[This is the first synchroblog of our new blogging collective The Despised Ones addressing the question of power and authority in the light of Philippians 2. Check out other synchroblogs on our facebook page and like it while you’re there!]
What does the cross say about God’s nature? Not just Jesus, but God — all three members of the Trinity, including the Father. When Jesus says to Philip in John 14:9, “Whoever has seen me has seen the Father,” how do we apply that statement to the cross? If Jesus “made Himself nothing, taking the form of a slave and being born in human likeness” (Philippians 2:7), does that tell us something about what God is like or is Jesus’ incarnation and crucifixion only a very specific tactic that God used which reveals nothing about how God really is?
The evangelical doctrine of penal substitution seems like an attempt to rescue God from looking weak on the cross by putting Him in complete control of the situation the entire time and making Him the one who drove the nails into His Son and caused Him to die under the weight of His wrath (never mind that not one verse in the Bible actually says this). When Jesus says,”The Son of Man is to be betrayed into human hands” (Mark 9:31), what He really meant was that He would be held in His Father’s wrathful hands the entire time. And when He says, “The Son of Man will be handed over to the chief priests and the scribes” (Mark 10:33), what He really meant was God will hand His Son over to Himself.
Sorry for the sarcasm. It’s hard to avoid it. But don’t you see that the cross is God’s choice not to be sovereign for a moment or at least to be sovereign in a different way? As Paul says, God “did not withhold his own Son, but gave him up for all of us” (Romans 8:32). That’s an image of surrender, very different than for God to be holding His Son in His burning wrathful hands the entire time. The cross is a renunciation of power on the part of the Father, not just the Son. The only direct participation which the Father has in the cross itself is that He doesn’t say, “Forget it. Come back to heaven,” when Jesus says, “Father, for you all things are possible; remove this cup from me” in Gethsemane (Mark 14:36). Not removing the cup is very different from pouring out your wrath.
The cross is the culmination of a mission on which Christ has been sent (i.e. let go of, handed over, given up), which is itself the culmination of God’s self-humiliating experience of tying His name to a particular nation of God-wrestlers (Israel) who had way more wicked kings than good ones and who caused the Gentiles to blaspheme His name (Romans 2:24). The primary way that God reaches out to the world is He humiliates Himself in order to invite us into His arms.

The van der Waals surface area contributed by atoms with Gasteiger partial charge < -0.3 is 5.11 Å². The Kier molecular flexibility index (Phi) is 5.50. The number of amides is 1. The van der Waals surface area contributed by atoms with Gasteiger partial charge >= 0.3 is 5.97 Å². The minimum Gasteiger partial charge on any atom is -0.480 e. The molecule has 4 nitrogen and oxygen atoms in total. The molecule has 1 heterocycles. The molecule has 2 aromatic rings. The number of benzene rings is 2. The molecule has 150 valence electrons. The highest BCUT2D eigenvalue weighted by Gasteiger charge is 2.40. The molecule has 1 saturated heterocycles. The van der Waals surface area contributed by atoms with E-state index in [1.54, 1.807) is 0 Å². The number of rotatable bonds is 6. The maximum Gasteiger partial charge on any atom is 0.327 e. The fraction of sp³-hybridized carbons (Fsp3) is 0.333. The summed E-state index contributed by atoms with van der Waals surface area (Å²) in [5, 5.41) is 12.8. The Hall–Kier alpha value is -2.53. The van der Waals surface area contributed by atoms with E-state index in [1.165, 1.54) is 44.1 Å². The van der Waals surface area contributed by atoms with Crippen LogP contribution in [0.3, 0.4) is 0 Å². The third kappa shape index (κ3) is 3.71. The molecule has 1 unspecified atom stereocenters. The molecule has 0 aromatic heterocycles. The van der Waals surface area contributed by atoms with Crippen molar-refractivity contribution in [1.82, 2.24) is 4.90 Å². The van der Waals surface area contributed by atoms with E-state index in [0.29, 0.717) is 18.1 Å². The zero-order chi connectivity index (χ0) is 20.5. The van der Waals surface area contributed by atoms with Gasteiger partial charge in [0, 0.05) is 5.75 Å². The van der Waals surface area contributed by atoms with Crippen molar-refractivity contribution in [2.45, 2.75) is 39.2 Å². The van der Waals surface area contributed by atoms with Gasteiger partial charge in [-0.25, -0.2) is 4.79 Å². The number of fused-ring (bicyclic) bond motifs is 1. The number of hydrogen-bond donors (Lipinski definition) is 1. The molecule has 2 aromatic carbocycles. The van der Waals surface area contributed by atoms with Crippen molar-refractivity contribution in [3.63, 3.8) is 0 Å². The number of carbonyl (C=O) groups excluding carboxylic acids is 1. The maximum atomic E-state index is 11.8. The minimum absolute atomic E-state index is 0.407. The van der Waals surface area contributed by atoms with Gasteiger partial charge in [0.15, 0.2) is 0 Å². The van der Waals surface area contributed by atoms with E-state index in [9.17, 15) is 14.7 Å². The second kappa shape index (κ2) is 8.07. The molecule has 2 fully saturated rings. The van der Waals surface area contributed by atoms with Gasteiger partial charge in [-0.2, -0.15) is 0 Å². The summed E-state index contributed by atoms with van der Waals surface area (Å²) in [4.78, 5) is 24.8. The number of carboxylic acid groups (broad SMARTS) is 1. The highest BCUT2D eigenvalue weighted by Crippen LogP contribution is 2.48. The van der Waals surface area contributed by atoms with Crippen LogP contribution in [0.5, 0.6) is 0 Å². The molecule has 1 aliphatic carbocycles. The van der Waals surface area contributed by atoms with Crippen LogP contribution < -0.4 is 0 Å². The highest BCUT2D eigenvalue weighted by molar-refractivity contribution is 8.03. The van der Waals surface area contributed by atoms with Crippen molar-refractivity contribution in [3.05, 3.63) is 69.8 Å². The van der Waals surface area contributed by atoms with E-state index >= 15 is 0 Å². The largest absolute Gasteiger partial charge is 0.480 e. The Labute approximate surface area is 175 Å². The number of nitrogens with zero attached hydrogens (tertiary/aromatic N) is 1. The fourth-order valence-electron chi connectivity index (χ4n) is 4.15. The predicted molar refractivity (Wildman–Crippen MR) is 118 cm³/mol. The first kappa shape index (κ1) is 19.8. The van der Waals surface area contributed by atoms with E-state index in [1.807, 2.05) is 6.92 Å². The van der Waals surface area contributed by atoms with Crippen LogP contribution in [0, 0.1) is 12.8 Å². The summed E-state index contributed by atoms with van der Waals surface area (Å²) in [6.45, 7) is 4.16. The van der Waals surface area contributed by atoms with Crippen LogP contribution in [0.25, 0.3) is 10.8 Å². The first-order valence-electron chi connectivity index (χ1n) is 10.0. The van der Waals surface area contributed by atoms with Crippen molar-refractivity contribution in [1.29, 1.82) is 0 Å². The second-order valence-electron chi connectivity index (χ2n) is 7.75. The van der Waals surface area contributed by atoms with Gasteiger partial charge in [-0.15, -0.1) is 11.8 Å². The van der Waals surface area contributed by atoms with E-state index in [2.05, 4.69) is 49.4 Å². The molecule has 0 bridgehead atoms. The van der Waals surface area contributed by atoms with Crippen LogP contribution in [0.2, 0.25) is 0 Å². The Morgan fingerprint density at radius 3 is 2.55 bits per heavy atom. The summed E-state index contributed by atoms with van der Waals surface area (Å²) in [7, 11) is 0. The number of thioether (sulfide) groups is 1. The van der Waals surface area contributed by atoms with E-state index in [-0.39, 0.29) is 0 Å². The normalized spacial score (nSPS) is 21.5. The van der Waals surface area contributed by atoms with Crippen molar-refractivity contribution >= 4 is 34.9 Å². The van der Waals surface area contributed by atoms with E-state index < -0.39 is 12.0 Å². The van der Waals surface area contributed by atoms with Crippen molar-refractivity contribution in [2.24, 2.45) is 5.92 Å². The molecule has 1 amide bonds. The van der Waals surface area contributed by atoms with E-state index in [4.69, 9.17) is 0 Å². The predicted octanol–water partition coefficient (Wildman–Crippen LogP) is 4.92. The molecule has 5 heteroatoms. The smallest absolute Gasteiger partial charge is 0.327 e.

The first major Christian heretic was a man named Marcion. Marcion was scandalized by the disparity between the God described in the Old Testament and Jesus, so he decided they must have been two entirely different gods and consequently decided to cut the Old Testament out of his Bible. The church ruled Marcion a heretic, declaring that the Israelite relationship with God was essential to and continuous with God’s ultimate revelation through Christ. The way the church has reconciled the disparity between Jesus and the God who orders the slaughter of women and children in the book of Joshua has been to interpret the Old Testament through the lens of Christ.
We are living through an era of neo-Marcionism, the difference being that the dispensationalist evangelicals of today, unlike Marcion, are not scandalized by the two completely different gods they find in the Old Testament and New Testament. They rather prefer the mixed martial arts superhero Old Testament God to the limp-wristed hippie of the Sermon on the Mount, so they reverse the traditional Christian hermeneutic and interpret the New Testament under the shadow of the Old. They call the Old Testament deity God and the New Testament deity Jesus, and the role of the New Testament Jesus is to get the Old Testament God to stop being angry at you so He will sit in your corner where you can sic Him on your enemies.
That’s why at least on the macro level, American Christianity today looks nothing like Philippians 2. If Philippians 2 is a defining image of the one we worship, then it’s worth asking whether we would still worship if all the worldly power and success were removed from our worship context. What if you had to be in the loser congregation and not your thriving megachurch? Could you gather every Sunday morning with thirty people in a large, dilapidated sanctuary that once held a thousand and needs a new roof and a new paint job? Will you still be able to worship Jesus when it’s no longer part of the ritual by which suburbanites affirm the legitimacy of their wealth?
Could you worship a God whose life goal isn’t to make every average person awesome like all the bestselling Christian authors claim, but rather to make somebodies into nobodies for the sake of reducing all worldly idolatry to nothing (1 Corinthians 1:28)? Could you worship a God who doesn’t mind being despised by the world for the sake of making the despised ones into His people? I’m not very good at worshiping that God, because I still want Him to make me famous and brilliant and wildly successful. That’s why I have to keep coming back to the cross.